The named.boot file is generally very small and contains little
else but pointers to master files containing zone information, and
pointers to other name servers. Comments in the boot file start with a
semicolon and extend to the next newline.
Before we discuss the format of named.boot in more detail, we
will take a look at the sample file for vlager given in
The cache and primary commands shown in this
example load information into named. This information is taken
from the master files specified in the second argument. They contain
textual representations of DNS resource records, which we will look at
In this example, we configured named as the primary name server
for three domains, as indicated by the primary statements
at the end of the file. The first of these lines, for instance, instructs
named to act as a primary server for vbrew.com, taking the
zone data from the file named.hosts. The directory
keyword tells it that all zone files are located in /var/named.
The cache entry is very special and should be present on
virtually all machines running a name server. Its function is
two-fold: it instructs named to enable its cache, and to load
the root name server hints from the cache file specified
(named.ca in our example). We will come back to the name server
Here's a list of the most important options you can use in
This specifies a directory in which zone files reside. Names
of files may be given relative to this directory. Several
directories may be specified by repeatedly using directory.
According to the Linux filesystem standard, this should be
This takes a domain name and a file name as an argument,
declaring the local server authoritative for the named domain.
As a primary server, named loads the zone information from the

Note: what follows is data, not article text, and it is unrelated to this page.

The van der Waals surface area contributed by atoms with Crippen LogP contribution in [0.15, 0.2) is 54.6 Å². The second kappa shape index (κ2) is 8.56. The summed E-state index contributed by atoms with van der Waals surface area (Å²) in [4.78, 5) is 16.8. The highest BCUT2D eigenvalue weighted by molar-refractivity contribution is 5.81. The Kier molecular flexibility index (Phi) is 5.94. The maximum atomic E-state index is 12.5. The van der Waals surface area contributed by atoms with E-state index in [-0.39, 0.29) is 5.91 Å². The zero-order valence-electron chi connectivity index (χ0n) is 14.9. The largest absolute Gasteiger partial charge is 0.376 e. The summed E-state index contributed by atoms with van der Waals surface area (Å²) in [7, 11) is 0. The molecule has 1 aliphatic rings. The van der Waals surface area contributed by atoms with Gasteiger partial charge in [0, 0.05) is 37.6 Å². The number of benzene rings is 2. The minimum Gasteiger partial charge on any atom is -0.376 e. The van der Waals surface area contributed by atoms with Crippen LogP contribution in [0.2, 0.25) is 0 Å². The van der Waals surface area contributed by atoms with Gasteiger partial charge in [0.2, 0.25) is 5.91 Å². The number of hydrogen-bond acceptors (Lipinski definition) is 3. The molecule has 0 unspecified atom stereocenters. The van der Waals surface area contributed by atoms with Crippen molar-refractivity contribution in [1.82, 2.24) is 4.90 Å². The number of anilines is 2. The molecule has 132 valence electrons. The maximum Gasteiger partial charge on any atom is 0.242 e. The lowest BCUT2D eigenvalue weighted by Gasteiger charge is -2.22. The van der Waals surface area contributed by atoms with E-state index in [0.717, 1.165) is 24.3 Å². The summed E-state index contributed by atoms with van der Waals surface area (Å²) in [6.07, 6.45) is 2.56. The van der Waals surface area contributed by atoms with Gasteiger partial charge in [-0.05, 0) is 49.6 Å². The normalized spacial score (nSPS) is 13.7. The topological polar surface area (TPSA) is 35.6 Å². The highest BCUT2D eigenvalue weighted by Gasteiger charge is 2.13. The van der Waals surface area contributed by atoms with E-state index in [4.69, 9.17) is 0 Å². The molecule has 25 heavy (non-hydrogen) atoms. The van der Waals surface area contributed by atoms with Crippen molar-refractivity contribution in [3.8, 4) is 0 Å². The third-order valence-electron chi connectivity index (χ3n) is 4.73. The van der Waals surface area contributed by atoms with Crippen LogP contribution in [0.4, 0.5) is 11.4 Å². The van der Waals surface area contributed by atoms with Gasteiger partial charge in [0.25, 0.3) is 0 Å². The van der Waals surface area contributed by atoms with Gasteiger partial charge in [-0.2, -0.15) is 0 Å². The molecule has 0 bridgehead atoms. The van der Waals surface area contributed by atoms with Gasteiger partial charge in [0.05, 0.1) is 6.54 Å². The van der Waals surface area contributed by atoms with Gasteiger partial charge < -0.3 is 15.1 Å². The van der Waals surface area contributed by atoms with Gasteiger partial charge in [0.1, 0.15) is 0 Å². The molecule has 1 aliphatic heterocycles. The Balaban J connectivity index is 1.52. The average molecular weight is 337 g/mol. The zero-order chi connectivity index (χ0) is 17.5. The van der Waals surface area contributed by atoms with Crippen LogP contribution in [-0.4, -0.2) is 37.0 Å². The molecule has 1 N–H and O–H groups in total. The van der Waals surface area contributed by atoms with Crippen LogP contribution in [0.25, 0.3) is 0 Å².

given master file.
Generally, there will always be at least one primary
entry in every boot file, namely for reverse mapping of net-
work 127.0.0.0, which is the local loopback network.
This statement takes a domain name, an address list, and a
file name as an argument. It declares the local server a sec-
ondary master server for the domain specified.
A secondary server holds authoritative data on the
domain, too, but it doesn't gather it from files, but tries to
download it from the primary server. The IP address of at
least one primary server must thus be given to named in the
address list. The local server will contact each of them in
turn until it successfully transfers the zone database, which
is then stored in the backup file given as the third argument.
If none of the primary servers responds, the zone data is
retrieved from the backup file instead.
named will then attempt to refresh the zone data at regu-
lar intervals. This is explained below along in connection
with the SOA resource record type.
This takes a domain and a file name as arguments. This file
contains the root server hints, that is a list of records
pointing to the root name servers. Only NS and A records will
be recognized. The domain argument is generally the root
domain name ``.''.
This information is absolutely crucial to named: if the
cache statement does not occur in the boot file, named will
not develop a local cache at all. This will severely degrade
performance and increase network load if the next server
queried is not on the local net. Moreover, named will not be
able to reach any root name servers, and thus it won't resolve
any addresses except those it is authoritative for. An excep-
tion from this rule is when using forwarding servers (cf. the
forwarders option below).
This statement takes an address list as an argument. The IP
addresses in this list specify a list of name servers that
named may query if it fails to resolve a query from its local
cache. They are tried in order until one of them responds to
This statement makes the name server a slave server. That is,
it will never perform recursive queries itself, but only for-
wards them to servers specified with the forwarders statement.
There are two options which we will not describe here, being
sortlist and domain. Additionally, there are two
directives that may be used inside the zone database files. These are
$INCLUDE and $ORIGIN. Since they are rarely
needed, we will not describe them here, either.
Next:The DNS Database FilesUp:Running named Previous:Running namedAndrew Anderson
Thu Mar 7 23:22:06 EST 1996